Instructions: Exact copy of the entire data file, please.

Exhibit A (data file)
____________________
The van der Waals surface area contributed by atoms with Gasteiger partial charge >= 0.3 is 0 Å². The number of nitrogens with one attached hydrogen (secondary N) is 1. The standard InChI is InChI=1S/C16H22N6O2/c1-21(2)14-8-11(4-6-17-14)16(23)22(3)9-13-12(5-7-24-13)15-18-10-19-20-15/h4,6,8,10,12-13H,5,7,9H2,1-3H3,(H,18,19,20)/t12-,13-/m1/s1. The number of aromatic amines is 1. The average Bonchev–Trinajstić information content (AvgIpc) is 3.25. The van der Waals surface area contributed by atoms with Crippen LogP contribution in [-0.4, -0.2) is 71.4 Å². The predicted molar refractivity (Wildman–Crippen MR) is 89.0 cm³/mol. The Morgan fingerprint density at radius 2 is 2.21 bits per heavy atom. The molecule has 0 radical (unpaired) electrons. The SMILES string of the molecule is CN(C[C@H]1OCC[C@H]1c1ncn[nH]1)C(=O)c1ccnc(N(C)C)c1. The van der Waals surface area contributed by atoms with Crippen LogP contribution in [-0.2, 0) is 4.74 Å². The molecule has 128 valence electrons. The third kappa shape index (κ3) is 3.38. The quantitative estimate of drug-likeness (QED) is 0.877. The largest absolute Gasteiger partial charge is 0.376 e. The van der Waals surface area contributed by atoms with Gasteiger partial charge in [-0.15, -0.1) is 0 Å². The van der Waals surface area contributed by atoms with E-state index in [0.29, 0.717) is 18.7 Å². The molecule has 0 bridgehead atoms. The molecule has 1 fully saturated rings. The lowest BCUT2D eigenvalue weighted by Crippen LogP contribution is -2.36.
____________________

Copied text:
The van der Waals surface area contributed by atoms with Gasteiger partial charge >= 0.3 is 0 Å². The number of nitrogens with one attached hydrogen (secondary N) is 1. The standard InChI is InChI=1S/C16H22N6O2/c1-21(2)14-8-11(4-6-17-14)16(23)22(3)9-13-12(5-7-24-13)15-18-10-19-20-15/h4,6,8,10,12-13H,5,7,9H2,1-3H3,(H,18,19,20)/t12-,13-/m1/s1. The number of aromatic amines is 1. The average Bonchev–Trinajstić information content (AvgIpc) is 3.25. The van der Waals surface area contributed by atoms with Crippen LogP contribution in [-0.4, -0.2) is 71.4 Å². The predicted molar refractivity (Wildman–Crippen MR) is 89.0 cm³/mol. The Morgan fingerprint density at radius 2 is 2.21 bits per heavy atom. The molecule has 0 radical (unpaired) electrons. The SMILES string of the molecule is CN(C[C@H]1OCC[C@H]1c1ncn[nH]1)C(=O)c1ccnc(N(C)C)c1. The van der Waals surface area contributed by atoms with Crippen LogP contribution in [-0.2, 0) is 4.74 Å². The molecule has 128 valence electrons. The third kappa shape index (κ3) is 3.38. The quantitative estimate of drug-likeness (QED) is 0.877. The largest absolute Gasteiger partial charge is 0.376 e. The van der Waals surface area contributed by atoms with Gasteiger partial charge in [-0.15, -0.1) is 0 Å². The van der Waals surface area contributed by atoms with E-state index in [0.29, 0.717) is 18.7 Å². The molecule has 0 bridgehead atoms. The molecule has 1 fully saturated rings. The lowest BCUT2D eigenvalue weighted by Crippen LogP contribution is -2.36.